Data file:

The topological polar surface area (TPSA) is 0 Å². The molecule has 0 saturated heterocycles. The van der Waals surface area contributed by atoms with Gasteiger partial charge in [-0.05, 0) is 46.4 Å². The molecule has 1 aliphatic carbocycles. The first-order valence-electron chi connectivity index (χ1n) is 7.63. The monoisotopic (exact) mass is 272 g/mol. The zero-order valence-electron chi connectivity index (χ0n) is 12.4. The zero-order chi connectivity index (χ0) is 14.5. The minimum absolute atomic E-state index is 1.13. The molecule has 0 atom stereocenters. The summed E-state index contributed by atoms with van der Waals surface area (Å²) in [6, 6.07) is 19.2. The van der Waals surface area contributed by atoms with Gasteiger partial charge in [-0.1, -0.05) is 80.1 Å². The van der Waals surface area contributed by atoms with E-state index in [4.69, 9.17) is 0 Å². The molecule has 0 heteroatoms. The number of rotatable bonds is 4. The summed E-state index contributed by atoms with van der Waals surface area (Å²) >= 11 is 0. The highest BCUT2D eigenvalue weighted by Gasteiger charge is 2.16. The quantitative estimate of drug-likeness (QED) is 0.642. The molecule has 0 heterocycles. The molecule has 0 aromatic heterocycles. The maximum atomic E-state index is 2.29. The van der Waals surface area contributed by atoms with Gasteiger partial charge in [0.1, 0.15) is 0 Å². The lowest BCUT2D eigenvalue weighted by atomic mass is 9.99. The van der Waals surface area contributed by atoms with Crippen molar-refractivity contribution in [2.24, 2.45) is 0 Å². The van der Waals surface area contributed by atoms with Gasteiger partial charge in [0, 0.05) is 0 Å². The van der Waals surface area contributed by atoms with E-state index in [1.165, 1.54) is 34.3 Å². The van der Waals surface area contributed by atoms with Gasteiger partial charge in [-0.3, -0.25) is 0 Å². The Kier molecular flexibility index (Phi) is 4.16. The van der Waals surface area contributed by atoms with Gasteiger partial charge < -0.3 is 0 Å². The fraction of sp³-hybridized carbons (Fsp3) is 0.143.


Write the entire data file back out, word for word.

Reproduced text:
The topological polar surface area (TPSA) is 0 Å². The molecule has 0 saturated heterocycles. The van der Waals surface area contributed by atoms with Gasteiger partial charge in [-0.05, 0) is 46.4 Å². The molecule has 1 aliphatic carbocycles. The first-order valence-electron chi connectivity index (χ1n) is 7.63. The monoisotopic (exact) mass is 272 g/mol. The zero-order valence-electron chi connectivity index (χ0n) is 12.4. The zero-order chi connectivity index (χ0) is 14.5. The minimum absolute atomic E-state index is 1.13. The molecule has 0 atom stereocenters. The summed E-state index contributed by atoms with van der Waals surface area (Å²) in [6, 6.07) is 19.2. The van der Waals surface area contributed by atoms with Gasteiger partial charge in [-0.1, -0.05) is 80.1 Å². The van der Waals surface area contributed by atoms with E-state index in [4.69, 9.17) is 0 Å². The molecule has 0 heteroatoms. The number of rotatable bonds is 4. The summed E-state index contributed by atoms with van der Waals surface area (Å²) >= 11 is 0. The highest BCUT2D eigenvalue weighted by Gasteiger charge is 2.16. The quantitative estimate of drug-likeness (QED) is 0.642. The molecule has 0 heterocycles. The molecule has 0 aromatic heterocycles. The maximum atomic E-state index is 2.29. The van der Waals surface area contributed by atoms with Gasteiger partial charge in [0.1, 0.15) is 0 Å². The lowest BCUT2D eigenvalue weighted by atomic mass is 9.99. The van der Waals surface area contributed by atoms with Crippen molar-refractivity contribution in [2.24, 2.45) is 0 Å². The van der Waals surface area contributed by atoms with Gasteiger partial charge in [0, 0.05) is 0 Å². The van der Waals surface area contributed by atoms with E-state index in [1.165, 1.54) is 34.3 Å². The van der Waals surface area contributed by atoms with Gasteiger partial charge in [-0.3, -0.25) is 0 Å². The Kier molecular flexibility index (Phi) is 4.16. The van der Waals surface area contributed by atoms with Gasteiger partial charge < -0.3 is 0 Å². The fraction of sp³-hybridized carbons (Fsp3) is 0.143.